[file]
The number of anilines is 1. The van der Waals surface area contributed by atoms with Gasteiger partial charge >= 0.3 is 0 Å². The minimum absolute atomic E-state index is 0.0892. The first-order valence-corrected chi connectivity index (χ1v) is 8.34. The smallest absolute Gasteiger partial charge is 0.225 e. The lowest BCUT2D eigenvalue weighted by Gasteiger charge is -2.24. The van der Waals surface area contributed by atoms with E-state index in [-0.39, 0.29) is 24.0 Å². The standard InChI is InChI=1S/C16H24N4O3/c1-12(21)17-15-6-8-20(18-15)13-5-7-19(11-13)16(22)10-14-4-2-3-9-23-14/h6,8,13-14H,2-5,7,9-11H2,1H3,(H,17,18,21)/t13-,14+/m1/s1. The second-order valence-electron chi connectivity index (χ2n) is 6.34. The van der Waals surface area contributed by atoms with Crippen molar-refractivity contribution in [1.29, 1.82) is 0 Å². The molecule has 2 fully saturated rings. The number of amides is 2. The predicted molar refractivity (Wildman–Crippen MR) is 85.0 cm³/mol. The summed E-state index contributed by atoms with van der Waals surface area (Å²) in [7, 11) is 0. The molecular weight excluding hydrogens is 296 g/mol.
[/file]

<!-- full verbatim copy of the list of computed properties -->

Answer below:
The number of anilines is 1. The van der Waals surface area contributed by atoms with Gasteiger partial charge >= 0.3 is 0 Å². The minimum absolute atomic E-state index is 0.0892. The first-order valence-corrected chi connectivity index (χ1v) is 8.34. The smallest absolute Gasteiger partial charge is 0.225 e. The lowest BCUT2D eigenvalue weighted by Gasteiger charge is -2.24. The van der Waals surface area contributed by atoms with E-state index in [-0.39, 0.29) is 24.0 Å². The standard InChI is InChI=1S/C16H24N4O3/c1-12(21)17-15-6-8-20(18-15)13-5-7-19(11-13)16(22)10-14-4-2-3-9-23-14/h6,8,13-14H,2-5,7,9-11H2,1H3,(H,17,18,21)/t13-,14+/m1/s1. The second-order valence-electron chi connectivity index (χ2n) is 6.34. The van der Waals surface area contributed by atoms with Crippen molar-refractivity contribution in [1.29, 1.82) is 0 Å². The molecule has 2 fully saturated rings. The number of amides is 2. The predicted molar refractivity (Wildman–Crippen MR) is 85.0 cm³/mol. The summed E-state index contributed by atoms with van der Waals surface area (Å²) in [7, 11) is 0. The molecular weight excluding hydrogens is 296 g/mol.